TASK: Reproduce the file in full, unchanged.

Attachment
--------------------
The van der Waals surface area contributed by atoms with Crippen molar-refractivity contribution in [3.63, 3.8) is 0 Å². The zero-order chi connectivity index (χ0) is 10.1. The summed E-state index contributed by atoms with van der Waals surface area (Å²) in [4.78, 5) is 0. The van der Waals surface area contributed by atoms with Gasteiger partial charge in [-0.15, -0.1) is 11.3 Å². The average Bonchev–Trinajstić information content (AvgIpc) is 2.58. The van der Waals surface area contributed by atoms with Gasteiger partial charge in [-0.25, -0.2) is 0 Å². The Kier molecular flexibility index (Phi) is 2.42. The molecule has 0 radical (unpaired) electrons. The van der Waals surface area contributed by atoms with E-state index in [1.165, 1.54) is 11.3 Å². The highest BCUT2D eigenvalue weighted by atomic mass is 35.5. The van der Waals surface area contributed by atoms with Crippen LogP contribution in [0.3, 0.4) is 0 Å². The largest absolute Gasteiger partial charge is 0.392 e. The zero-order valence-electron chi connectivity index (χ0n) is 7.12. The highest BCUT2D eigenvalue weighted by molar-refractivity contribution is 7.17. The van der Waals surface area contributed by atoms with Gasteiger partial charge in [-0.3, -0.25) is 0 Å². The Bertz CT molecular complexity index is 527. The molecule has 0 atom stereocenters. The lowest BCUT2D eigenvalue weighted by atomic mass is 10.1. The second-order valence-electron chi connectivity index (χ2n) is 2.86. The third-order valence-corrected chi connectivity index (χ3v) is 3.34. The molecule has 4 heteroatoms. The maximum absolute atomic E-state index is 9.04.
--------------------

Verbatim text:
The van der Waals surface area contributed by atoms with Crippen molar-refractivity contribution in [3.63, 3.8) is 0 Å². The zero-order chi connectivity index (χ0) is 10.1. The summed E-state index contributed by atoms with van der Waals surface area (Å²) in [4.78, 5) is 0. The van der Waals surface area contributed by atoms with Gasteiger partial charge in [-0.15, -0.1) is 11.3 Å². The average Bonchev–Trinajstić information content (AvgIpc) is 2.58. The van der Waals surface area contributed by atoms with Gasteiger partial charge in [-0.25, -0.2) is 0 Å². The Kier molecular flexibility index (Phi) is 2.42. The molecule has 0 radical (unpaired) electrons. The van der Waals surface area contributed by atoms with E-state index in [1.165, 1.54) is 11.3 Å². The highest BCUT2D eigenvalue weighted by atomic mass is 35.5. The van der Waals surface area contributed by atoms with Crippen LogP contribution in [0.3, 0.4) is 0 Å². The largest absolute Gasteiger partial charge is 0.392 e. The zero-order valence-electron chi connectivity index (χ0n) is 7.12. The highest BCUT2D eigenvalue weighted by molar-refractivity contribution is 7.17. The van der Waals surface area contributed by atoms with Gasteiger partial charge in [-0.3, -0.25) is 0 Å². The Bertz CT molecular complexity index is 527. The molecule has 0 atom stereocenters. The lowest BCUT2D eigenvalue weighted by atomic mass is 10.1. The second-order valence-electron chi connectivity index (χ2n) is 2.86. The third-order valence-corrected chi connectivity index (χ3v) is 3.34. The molecule has 4 heteroatoms. The maximum absolute atomic E-state index is 9.04.